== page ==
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From Antitrust Law Daily, October 20, 2015

Expert’s methodologies support class certification of blood reagent purchasers

By Jeffrey May, J.D.

Thousands of individuals and entities that purchased traditional blood reagents in the United States directly from two leading producers—Immucor, Inc., and Ortho-Clinical Diagnostics, Inc.—since November 4, 2000 have been certified to proceed as a class with price fixing claims against the firms. Rejecting challenges to the plaintiffs’ proposed methodologies for determining antitrust impact and calculating class-wide damages, the federal district court in Philadelphia recertified the class, which had been vacated by the Third Circuit in light of the U.S. Supreme Court's 2013 decision in Comcast Corp. v. Behrend (In Re: Blood Reagents Antitrust Litigation, October 19, 2015, DuBois, J.).

Complaining blood donor centers and hospitals use blood reagents to test whether the blood of a potential donor is compatible with the blood of a potential recipient. Following consolidation in the industry in the 1990s, Immucor and Ortho gained a duopoly in the traditional blood reagents (TBR) market. According to the plaintiffs, these duopolists entered into a conspiracy to fix prices at an American Association of Blood Banks (AABB) meeting in November 2000 in Washington, D.C.

The plaintiffs reached a settlement with Immucor and a class was initially certified in 2012. However, the class certification order was vacated by the U.S. Court of Appeals in Philadelphia in 2015, and the case was remanded. Following the initial class certification order, the Supreme Court issued its decision in Comcast Corp. v. Behrend. In Comcast, the High Court reversed a Third Circuit decision that the lower court had relied upon. In light of Comcast, the Third Circuit panel concluded that greater scrutiny of the expert testimony was required at the class certification stage.

Expert testimony. The court considered Ortho's Daubert challenges to the admissibility of the plaintiffs' expert's methodologies in light of the Third Circuit’s mandate. The expert utilized a benchmark model to estimate the pricing that would have occurred in a lawful duopoly and concluded that any differences between those estimated prices and the actual prices charged by defendants were the result of the alleged conspiracy. The court ruled that the expert reliably estimated the alleged overcharge and that his methodologies fit the facts of the case.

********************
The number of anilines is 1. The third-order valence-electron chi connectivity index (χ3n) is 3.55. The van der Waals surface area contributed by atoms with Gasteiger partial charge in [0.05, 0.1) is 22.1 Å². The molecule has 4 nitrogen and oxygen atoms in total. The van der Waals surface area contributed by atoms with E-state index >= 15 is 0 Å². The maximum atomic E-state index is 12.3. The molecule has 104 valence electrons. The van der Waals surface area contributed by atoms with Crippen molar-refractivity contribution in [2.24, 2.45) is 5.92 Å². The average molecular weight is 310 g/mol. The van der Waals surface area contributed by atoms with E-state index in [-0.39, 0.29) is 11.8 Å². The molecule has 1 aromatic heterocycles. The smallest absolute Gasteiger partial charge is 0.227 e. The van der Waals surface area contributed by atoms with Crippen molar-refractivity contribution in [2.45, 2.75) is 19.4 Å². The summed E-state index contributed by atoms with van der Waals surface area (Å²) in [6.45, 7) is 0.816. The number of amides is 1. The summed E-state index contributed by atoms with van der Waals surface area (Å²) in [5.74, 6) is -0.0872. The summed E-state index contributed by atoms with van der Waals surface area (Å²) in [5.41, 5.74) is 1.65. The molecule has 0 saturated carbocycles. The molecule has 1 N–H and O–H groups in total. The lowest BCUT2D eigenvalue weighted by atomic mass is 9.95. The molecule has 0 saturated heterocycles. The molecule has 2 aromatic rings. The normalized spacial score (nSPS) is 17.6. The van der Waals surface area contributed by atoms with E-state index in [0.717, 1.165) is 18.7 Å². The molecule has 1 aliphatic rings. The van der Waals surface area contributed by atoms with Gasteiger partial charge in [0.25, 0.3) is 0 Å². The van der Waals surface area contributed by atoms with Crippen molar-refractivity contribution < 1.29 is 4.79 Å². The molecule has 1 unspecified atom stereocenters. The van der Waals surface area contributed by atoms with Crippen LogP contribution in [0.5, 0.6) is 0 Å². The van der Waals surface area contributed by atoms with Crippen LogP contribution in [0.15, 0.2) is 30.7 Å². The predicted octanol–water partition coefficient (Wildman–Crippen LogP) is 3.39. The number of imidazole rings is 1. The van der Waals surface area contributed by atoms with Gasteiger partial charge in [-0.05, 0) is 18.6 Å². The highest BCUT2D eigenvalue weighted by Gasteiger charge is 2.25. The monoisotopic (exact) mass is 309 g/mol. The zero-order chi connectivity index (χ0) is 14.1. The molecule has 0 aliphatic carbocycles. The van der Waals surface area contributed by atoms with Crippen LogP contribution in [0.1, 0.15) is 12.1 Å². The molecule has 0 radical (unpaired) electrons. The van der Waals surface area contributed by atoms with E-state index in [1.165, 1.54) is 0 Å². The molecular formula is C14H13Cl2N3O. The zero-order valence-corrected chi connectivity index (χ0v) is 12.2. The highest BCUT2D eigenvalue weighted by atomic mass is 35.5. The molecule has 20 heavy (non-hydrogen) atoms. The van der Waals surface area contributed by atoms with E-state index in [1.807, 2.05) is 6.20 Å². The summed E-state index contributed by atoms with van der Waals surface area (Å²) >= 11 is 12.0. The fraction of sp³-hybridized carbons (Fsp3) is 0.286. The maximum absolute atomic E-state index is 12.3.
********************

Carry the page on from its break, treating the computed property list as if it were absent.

Recertification. The court concluded that the plaintiffs established all of the requirements of Federal Rule of Civil Procedure 23(a) and Rule 23(b) (3) for class certification by a preponderance of the evidence. However, the court focused primarily on predominance under Rule 23(b)(3) because that was the only certification requirement contested by Ortho. Based on their expert's methodologies, the plaintiffs showed by a preponderance of the evidence that they would be able to demonstrate antitrust impact using predominantly common proof. Moreover, the court noted that the plaintiffs had set forth a single horizontal price fixing conspiracy theory of liability from the outset of the litigation, and their expert’s damages methodologies matched the theory of liability.

The court exercised its discretion to amend the class definition to reflect the alleged start date of the conspiracy as November 4, 2000, the first day of the AABB meeting, even though the complaint had alleged that the conspiracy began “at least as early as January 1, 2000.” The plaintiff's expert chose the start date of the alleged conspiracy during November 2000. Although Ortho challenged the expert's use of a conspiracy start date that was later than the start date alleged in the complaint, the court concluded that the later start date was no basis for rejecting the expert's methodologies.

The case is No. 2:09-md-02081-JD.

Attorneys: Eugene A. Spector (Spector Roseman Kodroff & Willis, P.C.) for the class plaintiffs.

Companies: Immucor, Inc.; Ortho-Clinical Diagnostics, Inc.

MainStory: TopStory Antitrust PennsylvaniaNews

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